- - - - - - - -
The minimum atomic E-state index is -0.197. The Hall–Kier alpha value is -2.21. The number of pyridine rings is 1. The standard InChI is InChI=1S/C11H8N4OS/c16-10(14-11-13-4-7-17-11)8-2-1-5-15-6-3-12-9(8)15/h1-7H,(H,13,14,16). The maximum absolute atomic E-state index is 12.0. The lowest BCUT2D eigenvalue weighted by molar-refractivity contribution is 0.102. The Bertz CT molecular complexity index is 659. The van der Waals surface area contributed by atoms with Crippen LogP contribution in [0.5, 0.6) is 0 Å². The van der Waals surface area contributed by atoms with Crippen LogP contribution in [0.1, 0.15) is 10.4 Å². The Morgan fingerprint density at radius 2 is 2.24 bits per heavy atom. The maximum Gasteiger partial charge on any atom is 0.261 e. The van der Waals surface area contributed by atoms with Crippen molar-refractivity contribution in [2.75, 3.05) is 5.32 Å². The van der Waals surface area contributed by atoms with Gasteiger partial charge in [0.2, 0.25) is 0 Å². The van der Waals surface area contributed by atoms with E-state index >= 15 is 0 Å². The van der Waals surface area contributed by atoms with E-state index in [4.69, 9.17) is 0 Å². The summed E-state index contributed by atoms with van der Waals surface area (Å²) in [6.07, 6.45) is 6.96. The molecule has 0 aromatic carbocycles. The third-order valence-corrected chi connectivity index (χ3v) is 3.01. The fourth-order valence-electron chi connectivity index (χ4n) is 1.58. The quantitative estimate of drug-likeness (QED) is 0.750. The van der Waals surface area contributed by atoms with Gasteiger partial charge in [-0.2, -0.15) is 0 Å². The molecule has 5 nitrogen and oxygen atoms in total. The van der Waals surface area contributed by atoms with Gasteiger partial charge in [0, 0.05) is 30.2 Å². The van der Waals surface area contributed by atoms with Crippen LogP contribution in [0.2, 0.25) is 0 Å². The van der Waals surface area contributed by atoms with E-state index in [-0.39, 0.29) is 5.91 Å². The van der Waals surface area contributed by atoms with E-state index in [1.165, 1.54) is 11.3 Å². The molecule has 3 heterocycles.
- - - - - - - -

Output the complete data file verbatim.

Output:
The minimum atomic E-state index is -0.197. The Hall–Kier alpha value is -2.21. The number of pyridine rings is 1. The standard InChI is InChI=1S/C11H8N4OS/c16-10(14-11-13-4-7-17-11)8-2-1-5-15-6-3-12-9(8)15/h1-7H,(H,13,14,16). The maximum absolute atomic E-state index is 12.0. The lowest BCUT2D eigenvalue weighted by molar-refractivity contribution is 0.102. The Bertz CT molecular complexity index is 659. The van der Waals surface area contributed by atoms with Crippen LogP contribution in [0.5, 0.6) is 0 Å². The van der Waals surface area contributed by atoms with Crippen LogP contribution in [0.1, 0.15) is 10.4 Å². The Morgan fingerprint density at radius 2 is 2.24 bits per heavy atom. The maximum Gasteiger partial charge on any atom is 0.261 e. The van der Waals surface area contributed by atoms with Crippen molar-refractivity contribution in [2.75, 3.05) is 5.32 Å². The van der Waals surface area contributed by atoms with Gasteiger partial charge in [0.2, 0.25) is 0 Å². The van der Waals surface area contributed by atoms with E-state index >= 15 is 0 Å². The van der Waals surface area contributed by atoms with E-state index in [4.69, 9.17) is 0 Å². The summed E-state index contributed by atoms with van der Waals surface area (Å²) in [6.07, 6.45) is 6.96. The molecule has 0 aromatic carbocycles. The third-order valence-corrected chi connectivity index (χ3v) is 3.01. The fourth-order valence-electron chi connectivity index (χ4n) is 1.58. The quantitative estimate of drug-likeness (QED) is 0.750. The van der Waals surface area contributed by atoms with Gasteiger partial charge in [-0.2, -0.15) is 0 Å². The molecule has 5 nitrogen and oxygen atoms in total. The van der Waals surface area contributed by atoms with Gasteiger partial charge in [0, 0.05) is 30.2 Å². The van der Waals surface area contributed by atoms with Crippen LogP contribution in [0.2, 0.25) is 0 Å². The van der Waals surface area contributed by atoms with E-state index in [-0.39, 0.29) is 5.91 Å². The van der Waals surface area contributed by atoms with E-state index in [1.165, 1.54) is 11.3 Å². The molecule has 3 heterocycles.